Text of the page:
Most of the time we take God's love for granted because we have become more self-sufficient than at any other time in history.  We tend to forget that we would not experience our self-sufficiency had God not created us with the capacity to do so.  It is as though God said, "When you find the tools I gave you, all of you are good to go on your own journey toward greater spiritual awareness."

    This is the way it is even among our friends.  There can be no question that we take being loved by others for granted.  You would not believe the number of people who emailed us from everywhere when they learned that Bermuda was in harm's way.  Many of these were people that we hear from only at Christmas.  They were writing words of encouragement and sending prayers our way because they were unaware that we were in the States at the time.

    Most of us never hear a thing from our Conference Officials unless it is Charge Conference time.  However, once Fay and Gonzalo smashed into our island, Joe Daniels, our District Superintendent and Bishop Marcus Matthews sent letters to all the Conference churches asking their congregations to pray for Bermuda's people.  With major power outages, most of you did not know the amount of love that was pouring your way last Sunday morning from people who you have never met.  No one was killed from that storm.  People stayed safe even though many of them were terrified during the event.

    Kurte Loescher was the first person to send word of the storm before, during and after Gonzalo passed the island.  Her accounts were riveting.  Kurte lives along the seaside and had firsthand experience of the fury of the hurricane.

    Joe Whalen and I received a note from Greg Forrester, the Disaster Response coordinator from UMCOR, with these words, "UMCOR will release up to a $10,000 grant for Bermuda."  Churches can buy generators to loan to people or the money can be spent to help needy families to refill their tanks that were polluted by salt water."

    Disasters bring out the best in people.  Disasters cause us to set aside all labels we hold about each other.  I saw in yesterday's newspaper that Premier Dunkley said, "Keep the post-hurricane unity going!" 

    Our gardener came by our home prior to the storm and put our glass top table and chairs into the garage.  He told me yesterday that after the storm the front yard looked like a war zone.  He and his wife along with a friend with a truck hauled away three truck loads of debris to the disposal area. He said, "I wanted you and Lois to come back to a front yard that looked like nothing happened."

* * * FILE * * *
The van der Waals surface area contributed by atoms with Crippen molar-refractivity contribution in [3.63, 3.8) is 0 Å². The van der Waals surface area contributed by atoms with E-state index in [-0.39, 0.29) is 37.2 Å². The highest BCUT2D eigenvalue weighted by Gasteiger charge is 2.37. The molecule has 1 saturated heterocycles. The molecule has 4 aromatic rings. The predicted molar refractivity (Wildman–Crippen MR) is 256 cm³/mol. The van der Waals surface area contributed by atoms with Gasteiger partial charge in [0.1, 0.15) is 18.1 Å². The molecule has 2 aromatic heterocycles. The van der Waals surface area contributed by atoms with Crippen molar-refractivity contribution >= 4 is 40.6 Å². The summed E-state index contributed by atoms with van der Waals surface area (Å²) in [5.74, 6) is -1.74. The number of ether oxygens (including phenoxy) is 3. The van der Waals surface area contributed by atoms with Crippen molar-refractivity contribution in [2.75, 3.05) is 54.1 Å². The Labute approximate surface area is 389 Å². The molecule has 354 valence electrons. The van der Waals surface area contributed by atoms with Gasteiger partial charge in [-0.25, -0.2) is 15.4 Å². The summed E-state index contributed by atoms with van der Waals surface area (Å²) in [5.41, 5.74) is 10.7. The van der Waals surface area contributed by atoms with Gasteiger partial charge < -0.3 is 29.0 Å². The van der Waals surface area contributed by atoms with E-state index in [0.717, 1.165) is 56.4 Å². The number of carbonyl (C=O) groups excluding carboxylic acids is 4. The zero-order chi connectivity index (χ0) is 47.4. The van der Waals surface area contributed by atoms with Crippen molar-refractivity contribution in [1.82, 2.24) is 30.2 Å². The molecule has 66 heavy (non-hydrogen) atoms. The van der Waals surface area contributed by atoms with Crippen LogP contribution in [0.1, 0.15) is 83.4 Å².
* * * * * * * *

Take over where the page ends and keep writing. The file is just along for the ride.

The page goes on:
It did not take long for Bermuda to return to some degree of normalcy.  Most shrubs are filled with green shoots of new growth. Neighbors were helping one another when they may not have spoken ten words to each other for months.  Often their lack of communication is not due to their attitudes.  It is because everyone is busy in their own circle of influence and they have not had the occasion to speak to each other.  This disaster put everyone on the same page as our island community pulled itself together.  

    It is only after we get through disasters together that old thought patterns enter our minds again and our label-laden judgments come back into play.  What is interesting about God's nature is that according to Jesus, God's love is not selective.  God consistently loves everyone all the time.  Numerous Christians are persuaded that many of the Biblical writers were more inspired by their own human passions than by God's loving spirit. 

    Again, what guidance did Jesus' teachings provide? Basically, his words will only work for us when we are no longer committed to preserving our ego-oriented identities -- that part of us that is easily offended by the words others say, that part of us that feels that life has somehow cheated us, that part of us that feels others owe us an apology, or that part of us that tells us that we have become lost in the maze of living.  The list goes on and on.  How easily we forget that we are spirit-beings that have come here to polish our own stones.

    God granted us permission to incarnate in our human forms to learn how we handle our creative powers in the choices we make.  We are here to learn if we can love as God loves.  We came here to learn if we can grow beyond the imprinting of many of our well-meaning teachers and to acquire attitudes that help us rise above the boundaries that societies tend to impose of its citizens.    

    Those who have become selfless readily understand these two teachings of Jesus.  He came to reassure humanity that nothing is capable of hurting our infinite spirits.  Let us rise up to remain the beings God created us to be even when there are no disasters.  Our best always needs to be on display.  Doing our best at everything will light the way for others.